Scientists supported by the National Institute of Allergy and Infectious Diseases (NIAID) have discovered why some influenza viruses are uncommonly deadly.
In a paper published in the Aug. 18 issue of the Proceedings of the National Academy of Sciences USA, they describe an unusual molecular mechanism that amplifies the disease-causing power of influenza A virus. This mechanism could be a new marker for scientists to examine when attempting to predict the potential for a newly emergent influenza A virus to cause a pandemic. Though still to be proved, their discovery may explain the longtime mystery of how the virus that caused the 1918 influenza pandemic caused more than 20 million deaths worldwide.
"Their findings point us in a direction to better understand the pathology of these more virulent influenza viruses," notes Dominick Iacuzio, Ph.D., program officer for influenza and related viral respiratory diseases at NIAID.
Influenza A viruses possess two surface proteins, hemagglutinin (HA) and neuraminidase (NA). To become infectious, the HA molecule must first be cut into two subunits that help the virus attach to human cells. Normally, influenza viruses remain confined to the respiratory tract because the protease enzymes that cleave HA are common in the lungs and trachea but not in other tissues.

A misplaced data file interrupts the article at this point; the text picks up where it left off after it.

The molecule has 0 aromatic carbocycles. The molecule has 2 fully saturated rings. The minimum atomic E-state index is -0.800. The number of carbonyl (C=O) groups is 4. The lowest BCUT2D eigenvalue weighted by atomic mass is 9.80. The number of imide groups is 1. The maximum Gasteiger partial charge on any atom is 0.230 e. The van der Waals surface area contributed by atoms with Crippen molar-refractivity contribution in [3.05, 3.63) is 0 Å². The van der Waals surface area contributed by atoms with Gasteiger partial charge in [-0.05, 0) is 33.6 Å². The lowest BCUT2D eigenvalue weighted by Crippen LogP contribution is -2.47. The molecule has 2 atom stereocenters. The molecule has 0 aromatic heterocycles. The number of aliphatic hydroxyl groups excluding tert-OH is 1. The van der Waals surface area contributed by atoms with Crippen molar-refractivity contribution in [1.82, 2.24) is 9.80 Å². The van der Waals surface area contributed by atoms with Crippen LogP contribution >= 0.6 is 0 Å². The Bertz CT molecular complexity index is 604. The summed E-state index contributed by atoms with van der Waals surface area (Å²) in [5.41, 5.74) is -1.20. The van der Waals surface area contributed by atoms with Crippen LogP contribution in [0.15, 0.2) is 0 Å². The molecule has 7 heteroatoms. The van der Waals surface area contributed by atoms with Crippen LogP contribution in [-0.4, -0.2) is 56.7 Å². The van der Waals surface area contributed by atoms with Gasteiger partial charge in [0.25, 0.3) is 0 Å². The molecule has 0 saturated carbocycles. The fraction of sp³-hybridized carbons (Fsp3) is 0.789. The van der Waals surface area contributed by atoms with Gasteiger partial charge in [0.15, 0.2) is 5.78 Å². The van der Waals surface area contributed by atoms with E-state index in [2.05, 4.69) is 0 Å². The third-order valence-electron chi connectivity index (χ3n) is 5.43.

Yoshihiro Kawaoka, D.V.M., Ph.D., and Hideo Goto, D.V.M., Ph.D., of the University of Wisconsin School of Veterinary Medicine in Madison, have discovered that this human influenza A virus is more virulent because it employs a more ubiquitous enzyme, plasmin, to help chop HA in two.
The scientists studied a virus descended from the strain that caused the 1918 pandemic and adapted to grow in mice. Through their experiments, they found that its NA molecule has two distinct structural features that enable it to bind and trap plasminogen, a precursor to plasmin, and thereby accelerate HA cleavage and promote widespread infection of cells.'"/>